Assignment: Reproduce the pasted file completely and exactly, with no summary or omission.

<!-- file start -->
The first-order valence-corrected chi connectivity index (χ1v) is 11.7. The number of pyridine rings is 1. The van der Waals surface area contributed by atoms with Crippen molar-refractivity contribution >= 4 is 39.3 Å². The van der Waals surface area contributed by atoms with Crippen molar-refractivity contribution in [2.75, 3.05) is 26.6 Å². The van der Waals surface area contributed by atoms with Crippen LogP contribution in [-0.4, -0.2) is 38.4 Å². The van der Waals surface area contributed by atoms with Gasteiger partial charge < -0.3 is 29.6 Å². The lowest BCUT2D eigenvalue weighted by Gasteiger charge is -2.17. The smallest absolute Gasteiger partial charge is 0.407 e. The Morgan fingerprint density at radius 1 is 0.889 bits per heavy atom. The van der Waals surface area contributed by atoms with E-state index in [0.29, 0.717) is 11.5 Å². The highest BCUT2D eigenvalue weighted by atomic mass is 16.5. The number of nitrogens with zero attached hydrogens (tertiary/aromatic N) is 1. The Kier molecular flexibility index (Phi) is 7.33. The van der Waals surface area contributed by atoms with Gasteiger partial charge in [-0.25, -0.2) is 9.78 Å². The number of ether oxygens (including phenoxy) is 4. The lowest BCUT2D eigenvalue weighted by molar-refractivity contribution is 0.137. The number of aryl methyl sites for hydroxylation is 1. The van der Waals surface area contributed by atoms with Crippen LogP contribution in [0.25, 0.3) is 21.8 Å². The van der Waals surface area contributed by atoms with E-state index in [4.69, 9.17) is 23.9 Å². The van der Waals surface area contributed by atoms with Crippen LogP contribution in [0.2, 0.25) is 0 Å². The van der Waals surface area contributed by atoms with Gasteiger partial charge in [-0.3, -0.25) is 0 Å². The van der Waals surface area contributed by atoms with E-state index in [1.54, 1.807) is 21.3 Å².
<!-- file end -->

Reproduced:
The first-order valence-corrected chi connectivity index (χ1v) is 11.7. The number of pyridine rings is 1. The van der Waals surface area contributed by atoms with Crippen molar-refractivity contribution >= 4 is 39.3 Å². The van der Waals surface area contributed by atoms with Crippen molar-refractivity contribution in [2.75, 3.05) is 26.6 Å². The van der Waals surface area contributed by atoms with Crippen LogP contribution in [-0.4, -0.2) is 38.4 Å². The van der Waals surface area contributed by atoms with Gasteiger partial charge < -0.3 is 29.6 Å². The lowest BCUT2D eigenvalue weighted by Gasteiger charge is -2.17. The smallest absolute Gasteiger partial charge is 0.407 e. The Morgan fingerprint density at radius 1 is 0.889 bits per heavy atom. The van der Waals surface area contributed by atoms with E-state index in [0.29, 0.717) is 11.5 Å². The highest BCUT2D eigenvalue weighted by atomic mass is 16.5. The number of nitrogens with zero attached hydrogens (tertiary/aromatic N) is 1. The Kier molecular flexibility index (Phi) is 7.33. The van der Waals surface area contributed by atoms with Gasteiger partial charge in [-0.25, -0.2) is 9.78 Å². The number of ether oxygens (including phenoxy) is 4. The lowest BCUT2D eigenvalue weighted by molar-refractivity contribution is 0.137. The number of aryl methyl sites for hydroxylation is 1. The van der Waals surface area contributed by atoms with Crippen LogP contribution in [0.25, 0.3) is 21.8 Å². The van der Waals surface area contributed by atoms with E-state index in [4.69, 9.17) is 23.9 Å². The van der Waals surface area contributed by atoms with Crippen LogP contribution in [0.2, 0.25) is 0 Å². The van der Waals surface area contributed by atoms with Gasteiger partial charge in [-0.3, -0.25) is 0 Å². The van der Waals surface area contributed by atoms with E-state index in [1.54, 1.807) is 21.3 Å².